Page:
The rugby community in the United States, though small, is strikingly tightknit. This past April more than 300 of Clemson’s rugby alumnus and fans joined to watch the Tigers take on Dartmouth, as well as celebrate 50 years of Clemson rugby. Scrums on mucky pitches in the dim glow of early Saturday morning have a way of binding people together. Andras Bende, who played for Clemson rugby from 1994 through 1998, has experienced that bond. “Let’s put it this way, the rugby people outnumbered my side of the family at my wedding,” said Bende.
Such close bonds are a crucial part of the long, rich history of Clemson rugby. Organized rugby at the school dates to 1967, when four students—Nick Schoular, Geoff Tyers, Jeremy Pike and Frank N. Mora III—founded the Clemson University Rugby Football Club. These students came from disparate locations around the globe. Schoular and Tyers hailed from the United Kingdom. Pike came from Australia and Mora came from Puerto Rico. Students from a variety of backgrounds joined the founders in the following years, and the club began to grow by word of mouth.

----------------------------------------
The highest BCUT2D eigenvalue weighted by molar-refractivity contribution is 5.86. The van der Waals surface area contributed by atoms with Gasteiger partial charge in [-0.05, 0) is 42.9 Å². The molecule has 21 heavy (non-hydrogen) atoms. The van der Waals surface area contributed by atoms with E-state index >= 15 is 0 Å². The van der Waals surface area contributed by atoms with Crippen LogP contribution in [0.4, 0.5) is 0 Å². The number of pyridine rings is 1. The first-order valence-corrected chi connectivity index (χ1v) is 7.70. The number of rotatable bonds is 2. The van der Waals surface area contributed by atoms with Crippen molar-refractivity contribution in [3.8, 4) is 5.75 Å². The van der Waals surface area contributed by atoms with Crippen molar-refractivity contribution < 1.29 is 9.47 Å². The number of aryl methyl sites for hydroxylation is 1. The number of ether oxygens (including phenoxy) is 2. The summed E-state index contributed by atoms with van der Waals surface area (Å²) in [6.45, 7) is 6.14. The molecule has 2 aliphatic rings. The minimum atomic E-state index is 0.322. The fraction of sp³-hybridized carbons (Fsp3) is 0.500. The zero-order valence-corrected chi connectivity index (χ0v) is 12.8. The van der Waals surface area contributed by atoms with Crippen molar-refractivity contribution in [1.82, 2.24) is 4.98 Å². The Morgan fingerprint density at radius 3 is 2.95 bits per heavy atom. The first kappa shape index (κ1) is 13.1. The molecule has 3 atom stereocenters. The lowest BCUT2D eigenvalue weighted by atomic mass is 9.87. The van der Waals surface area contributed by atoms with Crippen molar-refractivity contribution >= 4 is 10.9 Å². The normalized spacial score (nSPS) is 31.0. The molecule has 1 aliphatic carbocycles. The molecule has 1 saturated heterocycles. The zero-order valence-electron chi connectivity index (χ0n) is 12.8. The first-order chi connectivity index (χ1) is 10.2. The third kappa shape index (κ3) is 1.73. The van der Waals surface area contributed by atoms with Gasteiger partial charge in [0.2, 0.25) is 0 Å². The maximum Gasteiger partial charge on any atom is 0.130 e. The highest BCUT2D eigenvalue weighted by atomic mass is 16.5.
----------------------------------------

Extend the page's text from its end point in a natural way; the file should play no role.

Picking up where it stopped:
“One of the team members came down … Johnstone Hall tossing a rugby ball, which I had never seen before,” said Jim McMillan, who played from 1969 through 1973. “He invited me out to see the sport and my life was changed forever.”
Even with organic growth, Clemson Rugby was not exempt from growing pains. Good uniforms were difficult to acquire, as was a proper coach. In the trimmer years, junior and senior players served as coaches. A women’s team popped up for a brief period in the 1970s, but it folded after only a few years in existence. Sustaining a successful rugby program was a challenge. “There were lean, difficult years when coaching and field concerns made it hard to field or organize a team,” said Michael Fitzgerald, who played from 2005 through 2008. Though Fitzgerald is a more recent team member, he appreciates the contributions of the predecessors who kept the club afloat.
The culture of the club in those years stands in contrast to the club that exists today. For the first 20 years of Clemson rugby’s existence, it straddled the line between a social club and a serious team. That began to change in the 1990s, when the club started to contend in national competitions. Clemson performed admirably on a fall tour in 1996, defeating a Harvard team that had made it to the Elite Eight in the previous year. In 1998, the team could compete in the national playoffs in Texas.